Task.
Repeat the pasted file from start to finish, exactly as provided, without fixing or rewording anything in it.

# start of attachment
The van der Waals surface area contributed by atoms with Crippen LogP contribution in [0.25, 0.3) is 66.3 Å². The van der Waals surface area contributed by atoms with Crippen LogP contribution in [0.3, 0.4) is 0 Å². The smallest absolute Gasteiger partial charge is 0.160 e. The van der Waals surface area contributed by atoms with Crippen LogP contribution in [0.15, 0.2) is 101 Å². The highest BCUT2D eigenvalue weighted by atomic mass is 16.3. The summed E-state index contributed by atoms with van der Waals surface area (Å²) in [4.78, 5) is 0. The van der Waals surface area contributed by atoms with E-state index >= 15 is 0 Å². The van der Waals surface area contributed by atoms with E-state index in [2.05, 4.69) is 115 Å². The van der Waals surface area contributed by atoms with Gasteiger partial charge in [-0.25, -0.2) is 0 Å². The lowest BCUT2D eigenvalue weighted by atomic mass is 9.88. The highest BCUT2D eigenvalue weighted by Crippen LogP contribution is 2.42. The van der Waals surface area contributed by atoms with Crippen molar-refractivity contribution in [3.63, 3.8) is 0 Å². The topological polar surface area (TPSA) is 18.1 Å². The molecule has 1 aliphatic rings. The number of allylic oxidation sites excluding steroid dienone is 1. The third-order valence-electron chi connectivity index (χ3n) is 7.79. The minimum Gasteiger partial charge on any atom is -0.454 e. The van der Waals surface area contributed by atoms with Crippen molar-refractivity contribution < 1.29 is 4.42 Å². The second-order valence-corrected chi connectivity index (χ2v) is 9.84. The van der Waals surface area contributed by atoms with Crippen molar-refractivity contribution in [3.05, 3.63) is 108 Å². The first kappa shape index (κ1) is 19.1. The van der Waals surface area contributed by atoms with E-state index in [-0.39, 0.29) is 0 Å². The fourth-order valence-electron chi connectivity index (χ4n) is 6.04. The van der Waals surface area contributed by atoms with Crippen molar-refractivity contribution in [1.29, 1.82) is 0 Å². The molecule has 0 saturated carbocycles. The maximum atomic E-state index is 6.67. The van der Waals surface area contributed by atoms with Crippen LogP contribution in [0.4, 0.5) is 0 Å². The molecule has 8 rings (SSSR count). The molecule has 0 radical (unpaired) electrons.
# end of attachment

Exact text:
The van der Waals surface area contributed by atoms with Crippen LogP contribution in [0.25, 0.3) is 66.3 Å². The van der Waals surface area contributed by atoms with Crippen LogP contribution in [0.3, 0.4) is 0 Å². The smallest absolute Gasteiger partial charge is 0.160 e. The van der Waals surface area contributed by atoms with Crippen LogP contribution in [0.15, 0.2) is 101 Å². The highest BCUT2D eigenvalue weighted by atomic mass is 16.3. The summed E-state index contributed by atoms with van der Waals surface area (Å²) in [4.78, 5) is 0. The van der Waals surface area contributed by atoms with E-state index >= 15 is 0 Å². The van der Waals surface area contributed by atoms with E-state index in [2.05, 4.69) is 115 Å². The van der Waals surface area contributed by atoms with Gasteiger partial charge in [-0.25, -0.2) is 0 Å². The lowest BCUT2D eigenvalue weighted by atomic mass is 9.88. The highest BCUT2D eigenvalue weighted by Crippen LogP contribution is 2.42. The van der Waals surface area contributed by atoms with Crippen molar-refractivity contribution in [3.63, 3.8) is 0 Å². The topological polar surface area (TPSA) is 18.1 Å². The molecule has 1 aliphatic rings. The number of allylic oxidation sites excluding steroid dienone is 1. The third-order valence-electron chi connectivity index (χ3n) is 7.79. The minimum Gasteiger partial charge on any atom is -0.454 e. The van der Waals surface area contributed by atoms with Crippen molar-refractivity contribution < 1.29 is 4.42 Å². The second-order valence-corrected chi connectivity index (χ2v) is 9.84. The van der Waals surface area contributed by atoms with Crippen molar-refractivity contribution in [3.05, 3.63) is 108 Å². The first kappa shape index (κ1) is 19.1. The van der Waals surface area contributed by atoms with E-state index in [-0.39, 0.29) is 0 Å². The fourth-order valence-electron chi connectivity index (χ4n) is 6.04. The van der Waals surface area contributed by atoms with Crippen molar-refractivity contribution in [1.29, 1.82) is 0 Å². The molecule has 0 saturated carbocycles. The maximum atomic E-state index is 6.67. The van der Waals surface area contributed by atoms with Crippen LogP contribution in [0.4, 0.5) is 0 Å². The molecule has 8 rings (SSSR count). The molecule has 0 radical (unpaired) electrons.